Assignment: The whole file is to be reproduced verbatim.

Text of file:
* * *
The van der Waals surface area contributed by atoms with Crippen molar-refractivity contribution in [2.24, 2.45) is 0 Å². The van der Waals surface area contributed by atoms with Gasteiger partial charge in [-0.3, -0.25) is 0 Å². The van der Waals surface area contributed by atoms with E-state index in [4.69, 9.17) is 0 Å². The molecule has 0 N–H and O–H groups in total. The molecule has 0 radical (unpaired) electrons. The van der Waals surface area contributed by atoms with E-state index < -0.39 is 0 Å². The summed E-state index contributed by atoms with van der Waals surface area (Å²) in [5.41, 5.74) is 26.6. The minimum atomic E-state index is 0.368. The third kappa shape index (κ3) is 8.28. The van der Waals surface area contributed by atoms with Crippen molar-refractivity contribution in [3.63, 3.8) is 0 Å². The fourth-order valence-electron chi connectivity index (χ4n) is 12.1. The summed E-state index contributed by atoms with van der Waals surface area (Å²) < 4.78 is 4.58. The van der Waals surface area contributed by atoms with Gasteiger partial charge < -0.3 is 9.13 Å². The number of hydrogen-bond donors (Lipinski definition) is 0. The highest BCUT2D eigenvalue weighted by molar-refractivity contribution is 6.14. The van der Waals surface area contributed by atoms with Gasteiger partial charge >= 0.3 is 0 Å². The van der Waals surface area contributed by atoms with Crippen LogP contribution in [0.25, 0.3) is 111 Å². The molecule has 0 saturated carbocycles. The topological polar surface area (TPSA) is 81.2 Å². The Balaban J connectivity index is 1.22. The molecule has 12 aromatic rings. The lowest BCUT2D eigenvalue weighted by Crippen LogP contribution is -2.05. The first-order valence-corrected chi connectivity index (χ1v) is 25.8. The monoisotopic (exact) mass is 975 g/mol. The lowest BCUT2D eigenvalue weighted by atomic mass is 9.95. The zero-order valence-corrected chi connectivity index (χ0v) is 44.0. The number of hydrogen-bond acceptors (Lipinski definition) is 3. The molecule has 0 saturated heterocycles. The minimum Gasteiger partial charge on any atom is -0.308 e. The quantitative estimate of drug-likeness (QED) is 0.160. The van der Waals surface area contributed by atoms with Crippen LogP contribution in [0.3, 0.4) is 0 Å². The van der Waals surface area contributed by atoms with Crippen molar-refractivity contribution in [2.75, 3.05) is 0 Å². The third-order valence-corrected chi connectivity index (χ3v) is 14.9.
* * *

The van der Waals surface area contributed by atoms with Crippen molar-refractivity contribution in [2.24, 2.45) is 0 Å². The van der Waals surface area contributed by atoms with Gasteiger partial charge in [-0.3, -0.25) is 0 Å². The van der Waals surface area contributed by atoms with E-state index in [4.69, 9.17) is 0 Å². The molecule has 0 N–H and O–H groups in total. The molecule has 0 radical (unpaired) electrons. The van der Waals surface area contributed by atoms with E-state index < -0.39 is 0 Å². The summed E-state index contributed by atoms with van der Waals surface area (Å²) in [5.41, 5.74) is 26.6. The minimum atomic E-state index is 0.368. The third kappa shape index (κ3) is 8.28. The van der Waals surface area contributed by atoms with Crippen molar-refractivity contribution in [3.63, 3.8) is 0 Å². The fourth-order valence-electron chi connectivity index (χ4n) is 12.1. The summed E-state index contributed by atoms with van der Waals surface area (Å²) < 4.78 is 4.58. The van der Waals surface area contributed by atoms with Gasteiger partial charge < -0.3 is 9.13 Å². The number of hydrogen-bond donors (Lipinski definition) is 0. The highest BCUT2D eigenvalue weighted by molar-refractivity contribution is 6.14. The van der Waals surface area contributed by atoms with Gasteiger partial charge >= 0.3 is 0 Å². The van der Waals surface area contributed by atoms with Crippen LogP contribution in [0.25, 0.3) is 111 Å². The molecule has 0 saturated carbocycles. The topological polar surface area (TPSA) is 81.2 Å². The Balaban J connectivity index is 1.22. The molecule has 12 aromatic rings. The lowest BCUT2D eigenvalue weighted by Crippen LogP contribution is -2.05. The first-order valence-corrected chi connectivity index (χ1v) is 25.8. The monoisotopic (exact) mass is 975 g/mol. The lowest BCUT2D eigenvalue weighted by atomic mass is 9.95. The zero-order valence-corrected chi connectivity index (χ0v) is 44.0. The number of hydrogen-bond acceptors (Lipinski definition) is 3. The molecule has 0 saturated heterocycles. The minimum Gasteiger partial charge on any atom is -0.308 e. The quantitative estimate of drug-likeness (QED) is 0.160. The van der Waals surface area contributed by atoms with Crippen LogP contribution in [0.3, 0.4) is 0 Å². The van der Waals surface area contributed by atoms with Crippen molar-refractivity contribution in [2.75, 3.05) is 0 Å². The third-order valence-corrected chi connectivity index (χ3v) is 14.9.